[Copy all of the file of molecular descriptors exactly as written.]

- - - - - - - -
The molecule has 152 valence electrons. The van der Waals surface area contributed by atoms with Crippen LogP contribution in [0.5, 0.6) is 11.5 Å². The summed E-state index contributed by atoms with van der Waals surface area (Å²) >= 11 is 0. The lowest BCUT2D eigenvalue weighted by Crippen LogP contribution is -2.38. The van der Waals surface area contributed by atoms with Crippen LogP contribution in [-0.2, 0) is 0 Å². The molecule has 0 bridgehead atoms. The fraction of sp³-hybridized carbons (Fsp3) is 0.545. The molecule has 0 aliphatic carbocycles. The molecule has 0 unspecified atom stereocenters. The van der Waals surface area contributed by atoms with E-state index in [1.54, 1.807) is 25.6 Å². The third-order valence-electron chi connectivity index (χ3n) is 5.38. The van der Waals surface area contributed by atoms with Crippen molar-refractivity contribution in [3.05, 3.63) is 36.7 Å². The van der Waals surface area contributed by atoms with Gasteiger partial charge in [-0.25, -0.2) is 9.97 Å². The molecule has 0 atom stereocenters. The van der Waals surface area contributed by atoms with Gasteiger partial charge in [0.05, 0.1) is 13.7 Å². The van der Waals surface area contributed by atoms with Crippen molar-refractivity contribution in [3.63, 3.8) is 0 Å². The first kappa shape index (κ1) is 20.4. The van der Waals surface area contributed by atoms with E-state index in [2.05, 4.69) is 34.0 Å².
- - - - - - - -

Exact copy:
The molecule has 152 valence electrons. The van der Waals surface area contributed by atoms with Crippen LogP contribution in [0.5, 0.6) is 11.5 Å². The summed E-state index contributed by atoms with van der Waals surface area (Å²) >= 11 is 0. The lowest BCUT2D eigenvalue weighted by Crippen LogP contribution is -2.38. The van der Waals surface area contributed by atoms with Crippen LogP contribution in [-0.2, 0) is 0 Å². The molecule has 0 bridgehead atoms. The fraction of sp³-hybridized carbons (Fsp3) is 0.545. The molecule has 0 aliphatic carbocycles. The molecule has 0 unspecified atom stereocenters. The van der Waals surface area contributed by atoms with E-state index in [1.54, 1.807) is 25.6 Å². The third-order valence-electron chi connectivity index (χ3n) is 5.38. The van der Waals surface area contributed by atoms with Crippen molar-refractivity contribution in [3.05, 3.63) is 36.7 Å². The van der Waals surface area contributed by atoms with Gasteiger partial charge in [-0.25, -0.2) is 9.97 Å². The molecule has 0 atom stereocenters. The van der Waals surface area contributed by atoms with Gasteiger partial charge in [0.05, 0.1) is 13.7 Å². The van der Waals surface area contributed by atoms with Crippen molar-refractivity contribution in [3.63, 3.8) is 0 Å². The first kappa shape index (κ1) is 20.4. The van der Waals surface area contributed by atoms with E-state index in [2.05, 4.69) is 34.0 Å².